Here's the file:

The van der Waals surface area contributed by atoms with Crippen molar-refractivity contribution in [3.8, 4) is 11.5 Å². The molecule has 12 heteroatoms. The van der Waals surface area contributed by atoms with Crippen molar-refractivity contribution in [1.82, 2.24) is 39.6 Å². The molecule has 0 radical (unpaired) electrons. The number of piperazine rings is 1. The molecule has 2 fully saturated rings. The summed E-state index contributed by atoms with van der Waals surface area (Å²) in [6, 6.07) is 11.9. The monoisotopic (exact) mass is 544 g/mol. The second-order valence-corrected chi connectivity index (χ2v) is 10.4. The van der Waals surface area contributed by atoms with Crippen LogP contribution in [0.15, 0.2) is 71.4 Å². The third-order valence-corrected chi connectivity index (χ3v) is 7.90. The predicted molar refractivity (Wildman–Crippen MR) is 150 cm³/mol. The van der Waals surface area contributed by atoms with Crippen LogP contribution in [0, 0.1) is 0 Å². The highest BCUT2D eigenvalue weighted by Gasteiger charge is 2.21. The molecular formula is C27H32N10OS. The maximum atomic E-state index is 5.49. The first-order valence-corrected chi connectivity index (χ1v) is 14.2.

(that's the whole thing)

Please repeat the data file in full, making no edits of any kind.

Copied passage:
The van der Waals surface area contributed by atoms with Crippen molar-refractivity contribution in [3.8, 4) is 11.5 Å². The molecule has 12 heteroatoms. The van der Waals surface area contributed by atoms with Crippen molar-refractivity contribution in [1.82, 2.24) is 39.6 Å². The molecule has 0 radical (unpaired) electrons. The number of piperazine rings is 1. The molecule has 2 fully saturated rings. The summed E-state index contributed by atoms with van der Waals surface area (Å²) in [6, 6.07) is 11.9. The monoisotopic (exact) mass is 544 g/mol. The second-order valence-corrected chi connectivity index (χ2v) is 10.4. The van der Waals surface area contributed by atoms with Crippen LogP contribution in [0.15, 0.2) is 71.4 Å². The third-order valence-corrected chi connectivity index (χ3v) is 7.90. The predicted molar refractivity (Wildman–Crippen MR) is 150 cm³/mol. The van der Waals surface area contributed by atoms with Crippen LogP contribution in [0, 0.1) is 0 Å². The highest BCUT2D eigenvalue weighted by Gasteiger charge is 2.21. The molecular formula is C27H32N10OS. The maximum atomic E-state index is 5.49. The first-order valence-corrected chi connectivity index (χ1v) is 14.2.